John Hughes and Cameron Crowe wrote dialogue that normal teenagers didn’t use out loud but their thoughts mirrored what the characters said on film. It would be another ten years before that kind of sentiment was expressed through scripts spoken by high school kids.

Then there’s this: The ultimate expression of love for millions of guys hurt by the girl they love.

Phantom of the Opera (1986) She chose wrong!
My own wife thinks that Christine should have gone with the Phantom. Of course, she loves Twilight, too.  Well, a lot of women and girls loved the Andrew Lloyd Webber adaptation of the Gaston Leroux novel. Though anyone with any kind of theatrical training loathes how this became the standard for musical theater) High School and College Freshman drama geeks who dedicated their lives, or at least an entire wall in their bedrooms, to POTO were worse than Hipsters or Gleeks are today.

Beauty and the Beast (1987-1990) Television Series with Linda Hamilton and Ron Pearlman.
RON FREAKING PERLMAN! Female audiences swooned over the prosthetic faced enhanced Perlman as Vincent. He looked like a cross between the lead singer for Europe and the transformed Michael Jackson at the beginning of Thriller. Of course, that’s understandable because the makeup for both was done by Rick Baker. The relationship between the two transcended looks and worlds and Vincent was probably better looking Fabio in most rights.

Sadly, the show suffered the loss of Linda Hamilton in season three, at her desire. Hey, she didn’t pull a David Caruso. The following year she went full throttle into stardom, reprising her role as Sarah Conner in T2.

Disney Strikes Back (1989-1993)  Four movies that made you fall in love all over again
The Classic era of Disney animated features is speckled with a rich lineup.  Snow White, Cinderella, The Lady and the Tramp, and Sleeping Beauty all had strong romantic themes to them.  We've all, at least, attempted to push a meatball across the plate with our nose or slurped up a single noodle between us and our significant other at one time or another.  But it would be 30 years before the notion of a strong romantic storyline would grace the cels of a Disney animated film.  The Little Mermaid, Beauty and the Beast, Aladdin, and The Lion King all had the same things in common; strong female characters, a love story, and Oscar winning songs by Alan Menken, collaborating first with Howard Ashmen then Tim Rice after Ashmen's death in 1991.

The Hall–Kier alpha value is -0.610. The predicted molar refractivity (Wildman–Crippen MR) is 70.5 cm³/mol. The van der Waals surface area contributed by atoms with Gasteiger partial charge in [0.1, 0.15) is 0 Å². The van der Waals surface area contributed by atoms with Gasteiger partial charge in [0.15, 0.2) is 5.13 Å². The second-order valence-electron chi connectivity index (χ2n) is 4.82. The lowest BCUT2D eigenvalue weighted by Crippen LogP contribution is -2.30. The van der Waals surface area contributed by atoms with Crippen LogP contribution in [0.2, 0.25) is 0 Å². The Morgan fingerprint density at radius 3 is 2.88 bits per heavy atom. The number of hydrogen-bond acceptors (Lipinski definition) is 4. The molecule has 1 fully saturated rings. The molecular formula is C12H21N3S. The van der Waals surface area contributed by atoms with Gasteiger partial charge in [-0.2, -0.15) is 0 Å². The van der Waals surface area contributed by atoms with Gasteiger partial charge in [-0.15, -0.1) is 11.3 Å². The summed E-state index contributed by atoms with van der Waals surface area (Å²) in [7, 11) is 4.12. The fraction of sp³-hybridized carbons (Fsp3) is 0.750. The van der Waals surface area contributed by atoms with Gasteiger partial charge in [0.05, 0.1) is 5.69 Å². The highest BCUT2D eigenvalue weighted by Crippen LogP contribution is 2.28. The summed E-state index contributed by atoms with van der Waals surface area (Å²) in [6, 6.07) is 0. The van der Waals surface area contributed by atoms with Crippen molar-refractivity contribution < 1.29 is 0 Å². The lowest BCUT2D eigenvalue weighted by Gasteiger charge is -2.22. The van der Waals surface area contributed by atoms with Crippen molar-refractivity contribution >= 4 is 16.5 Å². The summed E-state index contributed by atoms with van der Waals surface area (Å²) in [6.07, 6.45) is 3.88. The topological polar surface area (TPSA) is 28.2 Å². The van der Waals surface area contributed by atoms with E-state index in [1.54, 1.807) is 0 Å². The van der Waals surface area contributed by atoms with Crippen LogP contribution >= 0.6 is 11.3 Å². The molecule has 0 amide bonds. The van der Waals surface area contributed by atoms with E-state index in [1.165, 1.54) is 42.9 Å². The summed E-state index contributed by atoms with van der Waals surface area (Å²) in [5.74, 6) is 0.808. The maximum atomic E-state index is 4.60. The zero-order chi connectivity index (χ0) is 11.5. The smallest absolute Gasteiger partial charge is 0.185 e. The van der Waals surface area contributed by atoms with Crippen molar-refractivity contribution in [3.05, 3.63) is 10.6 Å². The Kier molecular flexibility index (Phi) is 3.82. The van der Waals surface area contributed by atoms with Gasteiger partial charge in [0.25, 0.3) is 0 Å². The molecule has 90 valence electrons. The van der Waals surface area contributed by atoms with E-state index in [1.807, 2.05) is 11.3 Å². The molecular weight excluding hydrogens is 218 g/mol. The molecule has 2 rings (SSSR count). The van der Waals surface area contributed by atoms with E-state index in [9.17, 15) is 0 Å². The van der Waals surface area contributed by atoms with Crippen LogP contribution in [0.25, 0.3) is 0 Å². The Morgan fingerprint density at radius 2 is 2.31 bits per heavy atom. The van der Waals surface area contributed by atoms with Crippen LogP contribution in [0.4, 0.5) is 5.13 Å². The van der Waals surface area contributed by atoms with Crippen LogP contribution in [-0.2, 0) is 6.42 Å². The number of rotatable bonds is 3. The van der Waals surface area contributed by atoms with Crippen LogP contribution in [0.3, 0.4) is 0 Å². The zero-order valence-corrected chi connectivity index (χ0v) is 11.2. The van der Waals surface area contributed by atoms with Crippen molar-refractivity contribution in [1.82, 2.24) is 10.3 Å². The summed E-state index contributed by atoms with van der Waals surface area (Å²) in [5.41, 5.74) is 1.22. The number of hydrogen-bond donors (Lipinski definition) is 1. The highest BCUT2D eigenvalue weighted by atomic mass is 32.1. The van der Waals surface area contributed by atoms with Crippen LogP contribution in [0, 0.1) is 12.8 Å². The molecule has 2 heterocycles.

The themes in those three movies resonated for adults as much as they did in children and made Disney the animation powerhouse to beat,until a little company called Pixar animated a few toys.  It also didn't hurt to have some of the top R&B Soul and Pop Music artists record your main theme song.  This was a trend that started with Beauty and the Beast and continued through Tarzan.  Each year becoming a little more ridiculous as they trotted out past their prime pop stars from the 80s like Phil Collins and Michael Bolton.  Sadly, Michael Bolton's best work since then was in an SNL Digital Short called "Jack Sparrow".  Regardless, love was in the air but the heavy handed love song from The Lion King, while extremely popular, its place in the film is a bit lost as the love story between Simba and Nala is a minor one.  That's probably why "The Circle of Life" was also a big hit from the soundtrack, unlike previous years which only had one song on Top 40 radio.

The Wonder Years (1988-1993) Kevin Arnold and Winnie Cooper
I can't believe I forgot this one.   I almost pulled an Entertainment Weekly.  The world of puberty told through the eyes of Kevin Arnold by one of the Sticky Bandits.  The first episode set all the groundwork you needed for romance history.  That one girl in the neighborhood.  The one that was always there, geeky and awkward.  She comes back after one summer and she's transformed into the goddess of your dreams.  Then, you know how it goes, you make plans to get some of that and you envision her dead Vietnam Vet brother protecting her from likes of you.

Kevin and Winnie's was one of those tv romances that worked because it was sweet and innocent.  The show worked because it was life for all of us who grew up with them. It was the romantic equivalent of A Christmas Story for me.